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Government & Politics

Teen Vaping Epidemic In Hawai'i

Wayne Yoshioka

The use of e-cigarettes among high school teens in Hawai’i is two times higher than the national average, according to the latest surveys.  And, the state legislature will be asked again to tighten Hawai’i laws this session.

Credit Wayne Yoshioka
Brian King, deputy director, Centers for Disease Control and Prevention briefed attendees at a Hawai'i Public Health Institute Conference in Honolulu.

Teen Vaping is an epidemic among youth in Hawai’i.   Forty-two percent of high school teens have tried e-cigarettes and 26 percent routinely use them, according to the 2017 Hawai’i Youth Risk Behavior Survey.  That number is expected to skyrocket because of Juul – spelled J-U-U-L.  Brian King is deputy director of the Centers for Disease Control and Prevention.

“Currently, Juul holds 70 percent of the U.S. market share. So it’s certainly is dominating at present.  And the reason that it is, is primarily regards to the shape, it’s discreet, it’s shaped like a USB flash drive and is particularly appealing to kids but it’s also available in flavors and it contains nicotine all the time and particularly high rates of nicotine at that.”

Credit Wayne Yoshioka
Professor Bonnie Halpern-Felsher, Division of Adolescent Medicine, Stanford University

Professor, Bonnie Halpern-Felsher, who is in the Division of Adolescent Medicine at Stanford University, says the nicotine content in Juul is extremely high.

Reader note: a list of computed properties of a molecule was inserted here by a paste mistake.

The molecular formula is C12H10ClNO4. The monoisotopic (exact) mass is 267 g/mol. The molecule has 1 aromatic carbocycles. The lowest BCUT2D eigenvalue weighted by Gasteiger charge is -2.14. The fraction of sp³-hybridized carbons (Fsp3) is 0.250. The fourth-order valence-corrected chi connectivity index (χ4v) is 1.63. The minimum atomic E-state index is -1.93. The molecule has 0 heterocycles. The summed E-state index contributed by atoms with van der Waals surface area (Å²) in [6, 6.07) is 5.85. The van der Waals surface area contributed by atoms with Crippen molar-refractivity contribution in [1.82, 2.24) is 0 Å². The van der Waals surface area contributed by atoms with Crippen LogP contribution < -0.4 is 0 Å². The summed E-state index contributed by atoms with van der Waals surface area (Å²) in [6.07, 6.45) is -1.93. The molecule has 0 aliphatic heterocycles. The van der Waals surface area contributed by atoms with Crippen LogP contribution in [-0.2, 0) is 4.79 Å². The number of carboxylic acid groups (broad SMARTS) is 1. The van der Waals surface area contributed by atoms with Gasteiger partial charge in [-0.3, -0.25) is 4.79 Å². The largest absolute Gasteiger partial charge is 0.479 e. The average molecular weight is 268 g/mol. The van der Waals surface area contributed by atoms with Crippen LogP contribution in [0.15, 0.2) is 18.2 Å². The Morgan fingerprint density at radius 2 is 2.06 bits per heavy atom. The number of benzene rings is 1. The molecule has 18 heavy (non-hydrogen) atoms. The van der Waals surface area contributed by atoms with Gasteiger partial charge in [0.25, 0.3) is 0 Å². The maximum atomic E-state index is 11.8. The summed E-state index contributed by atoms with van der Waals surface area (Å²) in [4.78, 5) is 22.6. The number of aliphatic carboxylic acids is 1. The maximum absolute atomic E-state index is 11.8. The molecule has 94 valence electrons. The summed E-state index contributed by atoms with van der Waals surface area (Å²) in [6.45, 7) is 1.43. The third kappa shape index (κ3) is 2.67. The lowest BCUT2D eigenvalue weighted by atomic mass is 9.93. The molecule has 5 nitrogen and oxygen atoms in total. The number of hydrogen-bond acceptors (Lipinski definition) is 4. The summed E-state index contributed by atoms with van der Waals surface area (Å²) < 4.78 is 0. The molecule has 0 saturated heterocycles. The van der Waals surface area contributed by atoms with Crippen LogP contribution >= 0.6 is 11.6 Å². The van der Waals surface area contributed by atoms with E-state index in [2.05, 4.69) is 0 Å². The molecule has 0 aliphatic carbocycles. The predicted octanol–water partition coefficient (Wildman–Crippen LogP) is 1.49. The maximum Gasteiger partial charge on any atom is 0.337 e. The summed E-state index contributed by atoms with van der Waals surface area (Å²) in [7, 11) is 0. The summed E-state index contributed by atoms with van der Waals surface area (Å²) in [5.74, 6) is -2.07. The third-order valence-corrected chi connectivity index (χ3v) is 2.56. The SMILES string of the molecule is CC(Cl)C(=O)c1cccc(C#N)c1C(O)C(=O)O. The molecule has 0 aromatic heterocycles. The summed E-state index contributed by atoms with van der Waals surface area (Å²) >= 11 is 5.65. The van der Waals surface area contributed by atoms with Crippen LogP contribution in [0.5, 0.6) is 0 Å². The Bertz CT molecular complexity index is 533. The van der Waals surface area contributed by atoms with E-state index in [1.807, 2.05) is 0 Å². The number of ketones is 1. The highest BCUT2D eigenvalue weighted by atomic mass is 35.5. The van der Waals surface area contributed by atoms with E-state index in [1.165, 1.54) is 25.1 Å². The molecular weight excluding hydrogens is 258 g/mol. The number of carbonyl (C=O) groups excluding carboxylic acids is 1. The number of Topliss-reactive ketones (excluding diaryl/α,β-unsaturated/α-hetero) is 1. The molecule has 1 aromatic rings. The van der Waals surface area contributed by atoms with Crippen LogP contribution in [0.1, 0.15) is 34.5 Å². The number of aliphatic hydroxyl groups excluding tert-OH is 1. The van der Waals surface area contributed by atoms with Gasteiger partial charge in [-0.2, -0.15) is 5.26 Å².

“A pack of cigarettes is 20 cigarettes, right:  Juul is one and-a-half to two packs of cigarettes worth of nicotine in one pod.  And we don’t have very good data yet on how quickly a pod is being used by youth but anecdotally when I’ve talked to youth I’ve heard stories of them using one to four pods a day.”

Forrest Batz, a pharmacist and public health proponent on Hawai’i Island, says it takes seven Juul pods to fill a teaspoon.  He also says many youth are not aware about the health impacts of e-cigarettes.

Credit Wayne Yoshioka
Forrest Batz, PharmD, from Hawai'i Island

“Nicotine is among the most highly addictive substances that we know of. And, we know that kids in our community are being exposed to nicotine and that their brains are still developing. It alters development, it slows both their ability to think and their behavior.”

Since 2016, Hawai’i state law has prohibited the sale or the handing over of any tobacco product – including e-cigarettes – to anyone under 21 years of age.  But, underage youth can still purchase e-cigarette products on the internet.  Jessica Yamauchi, executive director of the Hawai’i Public Health Institute, wants to ban the shipment of online e-cigarette products to Hawai’i.

Credit Wayne Yoshioka
Jessica Yamauchi, executive director, Hawai'i Public Health Institute

“A lot of the internet sites only require you to be 18 and a lot of them, even with age verification, it’s not a fool proof age verification check, so it’s pretty easy to get your hands on them even if you’re 18 and our law’s 21.  So, we do feel it’s kind of a big loophole in our Tobacco 21 Law.”

For HPR News, I’m Wayne Yoshioka. 

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